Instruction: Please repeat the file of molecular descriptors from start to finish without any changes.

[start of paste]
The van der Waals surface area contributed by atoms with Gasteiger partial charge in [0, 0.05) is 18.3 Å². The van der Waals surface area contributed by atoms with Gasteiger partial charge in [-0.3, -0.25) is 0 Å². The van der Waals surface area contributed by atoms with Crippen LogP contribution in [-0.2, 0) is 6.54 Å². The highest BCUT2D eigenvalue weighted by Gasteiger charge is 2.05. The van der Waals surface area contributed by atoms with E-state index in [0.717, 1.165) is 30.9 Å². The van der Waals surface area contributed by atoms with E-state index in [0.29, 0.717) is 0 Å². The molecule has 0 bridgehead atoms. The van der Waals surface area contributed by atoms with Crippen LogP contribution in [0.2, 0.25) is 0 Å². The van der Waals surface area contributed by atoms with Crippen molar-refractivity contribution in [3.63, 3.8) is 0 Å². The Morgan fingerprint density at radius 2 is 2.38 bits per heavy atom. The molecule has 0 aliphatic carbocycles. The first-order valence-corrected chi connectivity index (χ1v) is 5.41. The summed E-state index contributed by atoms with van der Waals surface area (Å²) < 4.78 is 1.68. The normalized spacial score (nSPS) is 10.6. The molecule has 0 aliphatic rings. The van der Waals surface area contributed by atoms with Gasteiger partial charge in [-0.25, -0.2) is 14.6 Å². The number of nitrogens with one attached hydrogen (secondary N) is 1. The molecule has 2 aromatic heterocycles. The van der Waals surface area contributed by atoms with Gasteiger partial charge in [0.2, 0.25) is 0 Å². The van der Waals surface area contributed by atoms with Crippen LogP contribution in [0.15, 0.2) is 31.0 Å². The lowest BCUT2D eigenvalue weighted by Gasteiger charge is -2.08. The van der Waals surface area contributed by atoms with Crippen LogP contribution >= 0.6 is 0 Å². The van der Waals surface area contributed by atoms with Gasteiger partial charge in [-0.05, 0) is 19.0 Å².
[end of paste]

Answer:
The van der Waals surface area contributed by atoms with Gasteiger partial charge in [0, 0.05) is 18.3 Å². The van der Waals surface area contributed by atoms with Gasteiger partial charge in [-0.3, -0.25) is 0 Å². The van der Waals surface area contributed by atoms with Crippen LogP contribution in [-0.2, 0) is 6.54 Å². The highest BCUT2D eigenvalue weighted by Gasteiger charge is 2.05. The van der Waals surface area contributed by atoms with E-state index in [0.717, 1.165) is 30.9 Å². The van der Waals surface area contributed by atoms with E-state index in [0.29, 0.717) is 0 Å². The molecule has 0 bridgehead atoms. The van der Waals surface area contributed by atoms with Crippen LogP contribution in [0.2, 0.25) is 0 Å². The van der Waals surface area contributed by atoms with Crippen molar-refractivity contribution in [3.63, 3.8) is 0 Å². The Morgan fingerprint density at radius 2 is 2.38 bits per heavy atom. The molecule has 0 aliphatic carbocycles. The first-order valence-corrected chi connectivity index (χ1v) is 5.41. The summed E-state index contributed by atoms with van der Waals surface area (Å²) < 4.78 is 1.68. The normalized spacial score (nSPS) is 10.6. The molecule has 0 aliphatic rings. The van der Waals surface area contributed by atoms with Gasteiger partial charge in [-0.25, -0.2) is 14.6 Å². The number of nitrogens with one attached hydrogen (secondary N) is 1. The molecule has 2 aromatic heterocycles. The van der Waals surface area contributed by atoms with Gasteiger partial charge in [0.2, 0.25) is 0 Å². The van der Waals surface area contributed by atoms with Crippen LogP contribution in [0.15, 0.2) is 31.0 Å². The lowest BCUT2D eigenvalue weighted by Gasteiger charge is -2.08. The van der Waals surface area contributed by atoms with Crippen LogP contribution >= 0.6 is 0 Å². The van der Waals surface area contributed by atoms with Gasteiger partial charge in [-0.05, 0) is 19.0 Å².